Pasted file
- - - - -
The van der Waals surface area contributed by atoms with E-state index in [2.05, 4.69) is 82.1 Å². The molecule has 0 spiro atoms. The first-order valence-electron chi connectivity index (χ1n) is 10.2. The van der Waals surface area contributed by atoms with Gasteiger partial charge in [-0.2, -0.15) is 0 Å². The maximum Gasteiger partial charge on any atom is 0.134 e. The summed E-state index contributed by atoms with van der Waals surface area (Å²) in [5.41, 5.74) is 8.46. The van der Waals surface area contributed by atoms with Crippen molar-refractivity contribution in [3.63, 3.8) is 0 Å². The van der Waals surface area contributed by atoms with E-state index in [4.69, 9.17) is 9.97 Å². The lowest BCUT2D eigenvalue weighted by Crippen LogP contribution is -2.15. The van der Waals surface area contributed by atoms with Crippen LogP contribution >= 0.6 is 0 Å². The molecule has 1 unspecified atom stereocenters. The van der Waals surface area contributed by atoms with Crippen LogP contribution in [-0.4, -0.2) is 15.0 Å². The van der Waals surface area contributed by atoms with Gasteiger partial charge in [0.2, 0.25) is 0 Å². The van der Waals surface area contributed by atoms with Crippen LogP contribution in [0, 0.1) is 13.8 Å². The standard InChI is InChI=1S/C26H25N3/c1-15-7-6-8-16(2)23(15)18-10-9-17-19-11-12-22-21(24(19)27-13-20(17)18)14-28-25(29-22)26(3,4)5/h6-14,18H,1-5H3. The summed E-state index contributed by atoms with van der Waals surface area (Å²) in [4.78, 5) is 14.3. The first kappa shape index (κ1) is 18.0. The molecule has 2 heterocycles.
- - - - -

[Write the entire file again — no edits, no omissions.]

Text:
The van der Waals surface area contributed by atoms with E-state index in [2.05, 4.69) is 82.1 Å². The molecule has 0 spiro atoms. The first-order valence-electron chi connectivity index (χ1n) is 10.2. The van der Waals surface area contributed by atoms with Gasteiger partial charge in [-0.2, -0.15) is 0 Å². The maximum Gasteiger partial charge on any atom is 0.134 e. The summed E-state index contributed by atoms with van der Waals surface area (Å²) in [5.41, 5.74) is 8.46. The van der Waals surface area contributed by atoms with Crippen molar-refractivity contribution in [3.63, 3.8) is 0 Å². The van der Waals surface area contributed by atoms with E-state index in [4.69, 9.17) is 9.97 Å². The lowest BCUT2D eigenvalue weighted by Crippen LogP contribution is -2.15. The van der Waals surface area contributed by atoms with Crippen LogP contribution >= 0.6 is 0 Å². The molecule has 1 unspecified atom stereocenters. The van der Waals surface area contributed by atoms with Crippen LogP contribution in [-0.4, -0.2) is 15.0 Å². The van der Waals surface area contributed by atoms with Gasteiger partial charge in [0.2, 0.25) is 0 Å². The van der Waals surface area contributed by atoms with Crippen LogP contribution in [0, 0.1) is 13.8 Å². The standard InChI is InChI=1S/C26H25N3/c1-15-7-6-8-16(2)23(15)18-10-9-17-19-11-12-22-21(24(19)27-13-20(17)18)14-28-25(29-22)26(3,4)5/h6-14,18H,1-5H3. The summed E-state index contributed by atoms with van der Waals surface area (Å²) in [4.78, 5) is 14.3. The first kappa shape index (κ1) is 18.0. The molecule has 2 heterocycles.